Those walking into The Gambler expecting another chip-splashing thriller like 21 or Rounders are going to be sorely disappointed, as William Monahan’s script focuses heavily on a downward-spiralling character whose narcissism and suicidal subconscious translates into unhealthy, life-threatening habits. Rupert Wyatt’s directorial follow-up to Rise Of The Planet Of The Apes is a character study about someone who cares so little about their own self-worth yet doesn’t have the backbone to harm themselves, which is made clearly evident by a forceful story that ensures audiences understand each literary-laced nuance. Sometimes you’ve got to know when to hold ’em and know when to fold ’em, but The Gambler disregards Kenny Roger’s wisdom and focuses on what happens when your “addiction” takes over, and you just can’t seem to care.
Mark Wahlberg stars as Jim Bennett, a literature college professor who has a nasty gambling habit that’s finally catching up with him. After finding himself $250,000 in debt to the wrong people, including an underground establishment owner and a loan shark named Neville (Michael K. Williams), Jim has seven days to repay both men before they start breaking bones and harming family members. The money isn’t an issue, though. Jim has numerous chances to walk away clean, but the hardest part is knowing when to walk away. If Jim wants those he loves (if he loves anyone, that is) to remain safe, he’ll have to channel all his will power while gambling just enough to pay off his mountainous debt before Neville’s bodyguards show up to “collect” from everyone – including a young student he strikes up a relationship with (Brie Larson).
Monahan’s heavy-handed cynicism ends up being one of The Gambler‘s more charming qualities, displayed emphatically by Wahlberg as he “lectures” students about how utterly pointless their efforts and ambitious aspirations might or might not be. In a world where every child is fluffed up with ideals that proclaim anyone can be president if they try hard enough, professor Bennett is there to reassure students that the world needs plenty of electricians – which isn’t something to be looked down upon. While Bennett’s own depressed thoughts are more severe than anyone should think, fueling an unstoppable deterioration, Monahan’s dark “comedy” strikes an alluring and vulnerable balance that elevates an otherwise overly-self-help-y story.
While the script itself unlocks a few interesting moments crafted by dramatic martyrdom, it’s Wahlberg who turns so many scenes into absolute gold. If I had a teacher like Jim Bennett in college, I can’t tell you how engaged I would have been, as Wahlberg hones a no-bullshit attitude that every college students dreams their professor would embrace. Wahlberg brings a slick intensity and an admirable immersion in self-loathing hatred, playing an uncharacteristically flawed and relentlessly jaded character who could die at any moment but still have a snarky comment before the trigger is pulled. There are captivating moments where Neville realizes Bennett couldn’t care whether he’s met with death or a hug, which is also a strong message made on the blackjack table as the gambler just keeps doubling his bet until all the chips are gone. As Bennett repeatedly says, he isn’t a “gambler” – something Wahlberg shows an emphatic understanding of while playing chicken with a train called life.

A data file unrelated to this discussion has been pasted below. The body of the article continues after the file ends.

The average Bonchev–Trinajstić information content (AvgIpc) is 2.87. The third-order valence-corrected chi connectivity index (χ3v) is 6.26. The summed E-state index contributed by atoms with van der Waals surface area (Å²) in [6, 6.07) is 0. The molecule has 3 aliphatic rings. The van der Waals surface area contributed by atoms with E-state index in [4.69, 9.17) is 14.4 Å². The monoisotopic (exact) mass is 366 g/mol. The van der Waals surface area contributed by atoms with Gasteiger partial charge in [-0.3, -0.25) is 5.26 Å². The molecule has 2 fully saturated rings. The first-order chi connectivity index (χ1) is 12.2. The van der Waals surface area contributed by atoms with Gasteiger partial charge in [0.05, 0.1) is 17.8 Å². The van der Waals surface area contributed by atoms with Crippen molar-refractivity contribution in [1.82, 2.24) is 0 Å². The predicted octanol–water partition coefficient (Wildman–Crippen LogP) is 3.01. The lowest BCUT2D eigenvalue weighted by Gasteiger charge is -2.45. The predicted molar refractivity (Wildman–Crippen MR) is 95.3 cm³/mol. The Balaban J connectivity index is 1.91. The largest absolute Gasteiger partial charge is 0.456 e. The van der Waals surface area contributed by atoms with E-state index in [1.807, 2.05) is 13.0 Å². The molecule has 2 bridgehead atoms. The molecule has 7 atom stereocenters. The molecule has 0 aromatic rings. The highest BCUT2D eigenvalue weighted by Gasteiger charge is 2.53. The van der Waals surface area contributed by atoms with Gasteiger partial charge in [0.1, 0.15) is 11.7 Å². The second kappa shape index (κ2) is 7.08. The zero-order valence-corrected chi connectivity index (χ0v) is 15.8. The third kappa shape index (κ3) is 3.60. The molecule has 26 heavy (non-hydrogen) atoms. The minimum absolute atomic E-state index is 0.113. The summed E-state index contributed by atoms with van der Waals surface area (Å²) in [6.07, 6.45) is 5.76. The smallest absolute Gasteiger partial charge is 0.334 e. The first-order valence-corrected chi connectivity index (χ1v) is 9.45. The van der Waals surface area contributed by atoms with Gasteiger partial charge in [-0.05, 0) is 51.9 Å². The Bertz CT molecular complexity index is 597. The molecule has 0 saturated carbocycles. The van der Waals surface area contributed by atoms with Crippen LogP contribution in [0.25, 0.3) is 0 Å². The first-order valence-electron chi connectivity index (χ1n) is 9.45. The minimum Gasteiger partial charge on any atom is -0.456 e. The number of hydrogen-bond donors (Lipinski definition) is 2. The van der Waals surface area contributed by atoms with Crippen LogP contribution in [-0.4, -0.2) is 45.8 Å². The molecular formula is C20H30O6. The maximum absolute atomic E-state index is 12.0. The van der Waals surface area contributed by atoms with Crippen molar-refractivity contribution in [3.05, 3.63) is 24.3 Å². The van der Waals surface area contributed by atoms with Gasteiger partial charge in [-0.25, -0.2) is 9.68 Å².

As a sporadic “gambler,” I can admit that the best lesson learned from my bankroll’s fluctuating highs and lows is how to take a loss on the chin. Poker, much like life, isn’t always going to deal you a winning hand. Sometimes you can flop a full house, yet be spiked by the nuts when your opponent rivers his third ace on the last card. Sure, it hurts knowing your 95.45% win percentage didn’t mean a damn thing, but life’s cards aren’t always going to fall according to numerical statistics. The mysteries we chase every day hinge on us spiking that one magic card – sometimes it hits, and sometimes it doesn’t. Bennett’s cool, calm, and collected nature may be for the wrong reasons, and his outlandish decisions may be wholly irrational, but there’s a lesson about loss and the gambler’s mentality that Monahan treats with serviceable respect – I just don’t suggest going a quarter of a million in the hole to learn it yourself.
Comedian Lewis Black has a brilliant joke about the actual thought process of a gambler, and while I think the famous funnyman makes a more impactful (and truthful) statement through his signature sarcastic ranting, Mark Wahlberg’s performance is a slick ace up The Gambler‘s sleeve. It’s easily one of his better roles over the last few years, as it gives him plenty of chances to run off whimsical monologues about life’s candy-coated nature, but outside of the star’s tremendous power, The Gambler spoon-feeds audiences far too often to be considered anything more than a surface-value character examination. John Goodman is as sternly lovable as ever, Michael K. Williams plays a deadly-nice loan shark, and Brie Larson wins us with her innocence, but there’s nothing cinematically OUTSTANDING about Wyatt’s latest effort, despite a focused delivery and apt shooting – which is just enough to break even.
Mark Wahlberg puts forth one of his better efforts in The Gambler, a character study that's more "Hollywood" than "deeply reflective."